The Katherine King lab members are involved in the study of the role of interferon-gamma in hematopoietic stem cell regulation.
AAMDISF Grantee Interview
Dr. King discusses the impact of receiving an AAMDSIF research grant on her career and her study of bone marrow failure. Her research on the effects of inflammatory signaling on bone marrow stem cells may lead to novel ways to interrupt the development of aplastic anemia.
About the Lab
Bone marrow suppression and pancytopenia can result from chronic inflammation. Bone marrow suppression is a risk factor for increased mortality for patients with chronic infections and aplastic anemia. However, very little is known about the mechanisms by which inflammatory cytokines affect the hematopoietic progenitors that reside in bone marrow.
Hematopoietic stem cells (HSCs) are the precursors of all cells of the peripheral blood, and they usually reside in a quiescent state in the bone marrow. We discovered that interferon gamma (IFNγ) promotes hematopoietic stem cell (HSC) division and myeloid differentiation in a mouse model of Mycobacterium avium infection (Nature 2010). Furthermore, basal inflammatory signaling mediated through the intestinal microbiome is required to maintain normal blood homeostasis (Blood, 2017).
While responses to inflammation may be necessary to maintain normal and emergency hematopoiesis, it may be deleterious over the long term, with prolonged inflammation leading to stem cell exhaustion (Cell Reports, 2016). We recently demonstrated that the cell surface expressed protein BST2 is a critical mediator of IFNγ-dependent HSC activation, and deletion of BST2 can help preserve HSCs in the setting of chronic infection (Cell Reports, 2020). We have also discovered that infection can be a driver of Dnmt3a-loss of function clonal hematopoiesis, and defined the transcriptional and epigenetic mechanisms underlying the Dnmt3a-loss of function clonal selection advantage in the setting of chronic inflammation. (Cell Stem Cell 2021)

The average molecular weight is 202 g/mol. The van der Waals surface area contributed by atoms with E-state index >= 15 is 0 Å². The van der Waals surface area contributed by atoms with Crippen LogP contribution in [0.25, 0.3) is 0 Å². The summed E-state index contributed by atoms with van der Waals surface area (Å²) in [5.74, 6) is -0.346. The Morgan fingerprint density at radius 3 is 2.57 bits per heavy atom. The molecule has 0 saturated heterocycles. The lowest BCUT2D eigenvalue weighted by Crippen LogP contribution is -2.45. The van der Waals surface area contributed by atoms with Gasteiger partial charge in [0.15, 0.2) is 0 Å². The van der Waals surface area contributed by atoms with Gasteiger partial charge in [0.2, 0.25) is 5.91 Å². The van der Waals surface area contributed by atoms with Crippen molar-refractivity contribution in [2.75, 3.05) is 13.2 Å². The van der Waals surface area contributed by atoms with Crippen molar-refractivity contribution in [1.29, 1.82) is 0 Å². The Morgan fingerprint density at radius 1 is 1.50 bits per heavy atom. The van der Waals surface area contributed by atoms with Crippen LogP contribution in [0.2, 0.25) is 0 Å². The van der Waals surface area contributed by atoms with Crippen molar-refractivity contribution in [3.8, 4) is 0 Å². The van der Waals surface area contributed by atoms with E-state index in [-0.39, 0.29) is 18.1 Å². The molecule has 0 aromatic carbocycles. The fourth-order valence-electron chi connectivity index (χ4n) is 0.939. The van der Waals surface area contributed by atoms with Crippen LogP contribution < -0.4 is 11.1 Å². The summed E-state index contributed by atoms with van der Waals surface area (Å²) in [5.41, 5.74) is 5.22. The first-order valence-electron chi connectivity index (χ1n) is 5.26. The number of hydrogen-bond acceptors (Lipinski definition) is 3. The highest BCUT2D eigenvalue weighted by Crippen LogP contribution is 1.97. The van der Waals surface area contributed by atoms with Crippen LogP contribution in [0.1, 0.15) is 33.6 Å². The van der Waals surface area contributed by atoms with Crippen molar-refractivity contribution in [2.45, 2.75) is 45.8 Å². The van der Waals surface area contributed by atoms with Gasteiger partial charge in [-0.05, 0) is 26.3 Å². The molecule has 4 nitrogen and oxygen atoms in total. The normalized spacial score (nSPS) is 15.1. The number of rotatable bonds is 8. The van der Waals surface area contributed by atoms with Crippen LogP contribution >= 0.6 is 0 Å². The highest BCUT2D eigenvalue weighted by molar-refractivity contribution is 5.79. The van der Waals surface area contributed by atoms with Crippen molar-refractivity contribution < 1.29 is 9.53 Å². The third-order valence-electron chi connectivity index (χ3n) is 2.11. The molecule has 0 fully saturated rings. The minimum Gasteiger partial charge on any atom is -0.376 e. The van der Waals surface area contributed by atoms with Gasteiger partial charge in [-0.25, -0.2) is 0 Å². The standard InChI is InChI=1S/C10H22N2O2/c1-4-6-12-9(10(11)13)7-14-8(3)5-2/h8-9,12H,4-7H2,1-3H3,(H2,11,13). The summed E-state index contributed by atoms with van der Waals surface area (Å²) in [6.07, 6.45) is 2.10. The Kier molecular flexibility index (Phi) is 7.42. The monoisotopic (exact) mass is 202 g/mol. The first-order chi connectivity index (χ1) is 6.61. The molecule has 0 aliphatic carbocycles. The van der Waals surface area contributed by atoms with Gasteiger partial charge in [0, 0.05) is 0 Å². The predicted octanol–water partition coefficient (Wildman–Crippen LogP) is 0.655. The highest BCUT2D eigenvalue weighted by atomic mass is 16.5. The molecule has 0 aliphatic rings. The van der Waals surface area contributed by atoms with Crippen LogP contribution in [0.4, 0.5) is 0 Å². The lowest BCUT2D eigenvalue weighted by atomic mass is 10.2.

Ongoing work is focused on defining molecular pathways underlying inflammation-mediated transcriptional and epigenetic regulation of HSCs. This knowledge is a key to understanding the pathophysiology of bone marrow failure syndromes and will likely provide novel targets for drug development. Furthermore, this work may elucidate how inflammatory signals affect the pattern of HSC differentiation and, in turn, downstream immune responses, as well as how infections can contribute to aging and oncogenesis.
See a list and descriptions of our current projects.